One of my favorite features is the cover, probably inspired by the LG 360 Cam’s cover. The ONE’s cover is multipurpose and can be used as a lens cap, hard case for the camera, a mini handle, or as a stand for either the camera or for a phone, with or without a camera attached. (I like to use put the phone horizontally for maximum stability.) The ONE can be connected to a USB for charging or data transfer while covered with the case. To protect the ONE’s lenses, I like to keep it with the cover as much as possible, such as when attaching the ONE to a stand, removing it only at the last minute. Please note that when using the case as a mini handle for the ONE, it is being held only by friction and not a locking mechanism (as with the LG 360 Cam).
There are some things that I think could have been better. First, the tripod hole appears to be made of plastic instead of metal. Second, it is very easy to accidentally turn on the ONE, even with the cover. Third, it is very hard to insert or remove a micro SD card if you have short nails. Fourth, because the ONE’s micro USB port is beside the lightning connector, you can’t connect to Micro USB (or charging) when the ONE is attached to a phone (unless you use a lightning extension adapter).
Key Features in the Real World
Here are the key features of the Insta360 ONE and how well they work “in real life”:
1. Hybrid smartphone 360 camera: the ONE can be used in three ways. It can be used as a standalone 360 camera, a 360 camera controlled wirelessly via Bluetooth, or as a smartphone 360 camera accessory. The ONE’s direct connection via lightning port makes it very easy to share photos and videos. It also provides a reliable connection to a phone for live streaming, while also allowing the phone’s Wi-Fi to be used for the stream.
Regarding the wireless control, it’s easy to establish (you don’t even need to enter a password or go through pairing) but the range is quite short — perhaps 15 feet or so, and primarily within line of sight. I should also add that there’s no live view for the wireless mode.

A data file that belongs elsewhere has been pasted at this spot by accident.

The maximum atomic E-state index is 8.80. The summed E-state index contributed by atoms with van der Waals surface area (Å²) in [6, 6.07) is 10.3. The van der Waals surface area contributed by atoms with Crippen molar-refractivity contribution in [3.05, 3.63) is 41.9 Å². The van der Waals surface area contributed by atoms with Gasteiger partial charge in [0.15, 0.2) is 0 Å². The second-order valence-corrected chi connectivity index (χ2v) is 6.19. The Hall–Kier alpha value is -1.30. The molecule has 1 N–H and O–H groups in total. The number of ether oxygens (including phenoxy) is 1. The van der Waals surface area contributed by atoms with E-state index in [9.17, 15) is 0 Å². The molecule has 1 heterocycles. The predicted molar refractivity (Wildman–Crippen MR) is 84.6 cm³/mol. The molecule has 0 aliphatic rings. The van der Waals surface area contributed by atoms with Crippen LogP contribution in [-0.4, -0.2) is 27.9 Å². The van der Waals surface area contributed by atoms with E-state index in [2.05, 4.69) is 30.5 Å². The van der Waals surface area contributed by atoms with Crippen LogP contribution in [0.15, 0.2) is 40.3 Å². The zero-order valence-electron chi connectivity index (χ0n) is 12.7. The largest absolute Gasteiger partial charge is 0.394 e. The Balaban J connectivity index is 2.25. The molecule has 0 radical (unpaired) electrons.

2. Image stabilization – stability and invisibility. The ONE has built-in image stabilization, which can keep the horizon level regardless of how the ONE is actually positioned. Besides making the videos look much better, this also makes it possible to position the ONE in-line with a monopod or selfie stick to make the monopod disappear, creating the illusion of an invisible flying camera.
In the real world, I found that the stabilization works quite well. Videos are stabilized automatically and immediately when you review them and when you export videos. It even works for live streaming. However, one issue is that after a couple of minutes, the stabilization will drift horizontally. (For comparison, there is also drifting with the Xiaomi Mijia Mi Sphere but not with the Garmin Virb 360.) The stabilization effect can be toggled on or off, and for longer videos, you may need to turn it off to avoid the drifting.
3. Freecapture – shoot first, point later. This lets you pull a full HD video from a 360 video. While many 360 video editors can do that, FreeCapture is unique because of how you create the non-360 video: after recording a 360 video, you hold your smartphone as if you are shooting a video with the smartphone. Here is a sample video created entirely within Freecapture:
Freecapture has several benefits: first, it helps you visualize the video better. Second, because the resulting video was shot ‘handheld,’ then it looks more natural compared to a non-360 video from another software that uses mouse movements or keyframing. Third, this is a more natural and familiar way of shooting for first-time users. Fourth, FreeCapture shortens your workflow because you don’t have to stitch the 360 video beforehand. You can simply go from the unstitched INSV file directly to a Freecapture non-360 video.
Tip: consider using a swivel chair to make your FreeCapture movies look smoother.
4. Smart Track – follow a subject around the 360 video. Smart Track is an additional feature that works with FreeCapture. When enabled, you can place a box over your subject or other target in the 360 video. When you press ‘record,’ the app will generate a non-360 video with the subject being followed. Tip: the tracking rectangle need not be placed in the middle. It can for example be positioned on the left third, or right third.
I found that Smart Track is reasonably accurate for tracking a subject. However, if the subject makes a sudden unexpected movement, Smart Track will lose tracking over the subject.
5. Bullet Time. This lets you swing the ONE around you while recording a high-speed video. This is arguably the effect that made the ONE famous thanks to an ad campaign that showed its capabilities. It lets you shoot in high speed 120fps (240fps interpolated), and because the ONE has stabilization, you won’t need to use a Centriphone or other stabilizer for the ONE. At the same time, unlike the normal stabilization mode that is locked toward a particular compass direction, the stabilization for Bullet Time keeps the view oriented toward the user.